On Sunday, Cubans went to the polls to ratify a new National Assembly, who will choose the future president. That transition will take place on April 19.
“We have walked a long, long, long and difficult road,” Castro said after casting his vote in Santiago de Cuba, the birthplace of the 1959 revolution spearheaded by his brother Fidel, who died in 2016, 10 years after handing power to Raul.
Raul — who is now 86 — will remain at the head of the all-powerful Communist Party of Cuba until the next congress in 2021.
But his number two, Miguel Diaz-Canel, is poised to take his place as president.
If Diaz-Canel does indeed assume the role, the discrete 57-year-old vice president — the first Cuban leader to have not fought in the revolution — will be faced with a balancing act of reform and staying true to the principles of “Castroism.”
Diaz-Canel insisted Sunday that “the triumphant march of the revolution” would continue.
But economist Pavel Vidal, a former adviser to Raul Castro and now a professor at the Javieriana University in Cali, Colombia, said: “The new government will arrive with limited political capital, less popular recognition and without historical legitimacy.”
The road ahead will be littered with obstacles, as Cuba’s new leader will inherit reforms sketched out by his predecessor, while the economy struggles to take off — with an average 2.4 percent growth between 2008 and 2017.
“The key question is whether changes will make a difference to the economy — the most critical issue for many Cubans,” said Michael Shifter, president of the Washington-based think-tank Inter-American Dialogue.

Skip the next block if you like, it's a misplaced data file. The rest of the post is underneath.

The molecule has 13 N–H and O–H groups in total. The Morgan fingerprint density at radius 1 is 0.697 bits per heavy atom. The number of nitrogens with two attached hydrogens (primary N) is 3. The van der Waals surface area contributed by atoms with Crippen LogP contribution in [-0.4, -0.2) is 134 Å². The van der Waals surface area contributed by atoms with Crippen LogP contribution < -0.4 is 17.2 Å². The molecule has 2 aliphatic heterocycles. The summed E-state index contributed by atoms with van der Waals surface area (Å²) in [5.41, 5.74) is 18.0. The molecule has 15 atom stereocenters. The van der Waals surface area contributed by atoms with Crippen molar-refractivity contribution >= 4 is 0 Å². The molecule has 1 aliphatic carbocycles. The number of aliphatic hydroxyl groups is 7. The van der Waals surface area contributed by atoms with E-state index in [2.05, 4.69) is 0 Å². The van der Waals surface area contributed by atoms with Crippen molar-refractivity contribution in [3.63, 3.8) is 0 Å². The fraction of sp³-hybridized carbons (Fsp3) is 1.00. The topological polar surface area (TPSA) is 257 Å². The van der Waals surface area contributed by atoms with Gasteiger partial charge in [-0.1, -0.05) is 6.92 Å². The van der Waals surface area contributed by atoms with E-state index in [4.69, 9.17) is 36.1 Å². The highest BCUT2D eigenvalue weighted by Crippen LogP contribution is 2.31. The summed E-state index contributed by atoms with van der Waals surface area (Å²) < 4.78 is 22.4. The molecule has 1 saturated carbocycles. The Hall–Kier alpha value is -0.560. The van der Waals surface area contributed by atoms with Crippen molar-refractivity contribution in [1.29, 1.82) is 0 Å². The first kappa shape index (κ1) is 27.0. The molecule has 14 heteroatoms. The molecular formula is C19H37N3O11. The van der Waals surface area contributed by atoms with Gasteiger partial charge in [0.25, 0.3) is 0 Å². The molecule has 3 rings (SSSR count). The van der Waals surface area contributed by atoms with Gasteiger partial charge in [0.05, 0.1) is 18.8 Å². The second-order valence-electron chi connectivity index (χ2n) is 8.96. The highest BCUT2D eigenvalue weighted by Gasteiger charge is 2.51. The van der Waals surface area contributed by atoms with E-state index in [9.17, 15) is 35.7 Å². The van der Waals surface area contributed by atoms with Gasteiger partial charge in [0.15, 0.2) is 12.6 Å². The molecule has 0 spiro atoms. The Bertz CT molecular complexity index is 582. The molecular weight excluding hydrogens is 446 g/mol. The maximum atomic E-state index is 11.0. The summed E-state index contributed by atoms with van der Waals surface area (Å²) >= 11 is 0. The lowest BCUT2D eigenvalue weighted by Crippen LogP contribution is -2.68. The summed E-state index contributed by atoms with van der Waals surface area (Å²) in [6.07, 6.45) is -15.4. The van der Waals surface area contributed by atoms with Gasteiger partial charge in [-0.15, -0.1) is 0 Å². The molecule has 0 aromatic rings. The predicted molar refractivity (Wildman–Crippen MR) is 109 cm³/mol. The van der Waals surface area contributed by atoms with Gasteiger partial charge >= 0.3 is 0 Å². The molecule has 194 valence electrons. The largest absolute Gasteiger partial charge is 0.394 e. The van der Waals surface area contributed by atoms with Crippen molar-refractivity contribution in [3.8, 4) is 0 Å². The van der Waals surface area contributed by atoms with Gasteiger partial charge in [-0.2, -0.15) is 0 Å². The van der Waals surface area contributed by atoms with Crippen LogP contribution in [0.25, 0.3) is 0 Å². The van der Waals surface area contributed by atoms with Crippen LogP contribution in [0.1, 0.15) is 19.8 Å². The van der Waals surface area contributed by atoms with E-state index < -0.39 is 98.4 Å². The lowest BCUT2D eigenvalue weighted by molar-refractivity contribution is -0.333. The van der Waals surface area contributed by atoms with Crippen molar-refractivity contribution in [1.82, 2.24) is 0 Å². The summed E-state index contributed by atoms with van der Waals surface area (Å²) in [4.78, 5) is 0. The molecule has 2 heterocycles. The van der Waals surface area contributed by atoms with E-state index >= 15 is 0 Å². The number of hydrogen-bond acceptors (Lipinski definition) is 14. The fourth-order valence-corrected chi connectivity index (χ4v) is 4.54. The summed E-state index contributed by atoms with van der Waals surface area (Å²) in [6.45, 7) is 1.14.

Among the most urgent tasks is the elimination of Cuba’s dual currency system.
Experts say favorable exchange rates offered to the state sector distort an economy already weakened by its obsolete model and the US trade embargo in place since 1962.
At the same time, the new president must relaunch foreign investment and get people back to work in manufacturing, given that the island imports most of what it consumes.
Experts say Castro’s successor must also offer a real legal framework for small businesses, who are gaining ground and generate revenues far higher than the average $30 monthly state salary.
“If Diaz-Canel wants to convince young people, he will have to communicate that individual initiative and income inequality are now compatible with the aims of the revolution,” said the former British ambassador to Cuba, Paul Webster Hare, who is now a professor at Boston University.
In terms of diplomacy, the future Cuban leader will also have to face up to fresh antagonism from the US.
Since Donald Trump arrived in the White House little over a year ago, relations between the two countries have taken a nosedive in the wake of as-yet unexplained attacks on US diplomats that have left them with serious injuries.
“The Cuban government has vast experience in successfully resisting and deterring interventionist policies,” said Arturo Lopez-Levy of the University of Texas Rio Grande Valley, adding he expected that policy to continue under the new leader.
In light of these daunting challenges, Castro has left nothing to chance, drawing up a party-approved roadmap that sketches out political and economic guidelines for the country until 2030.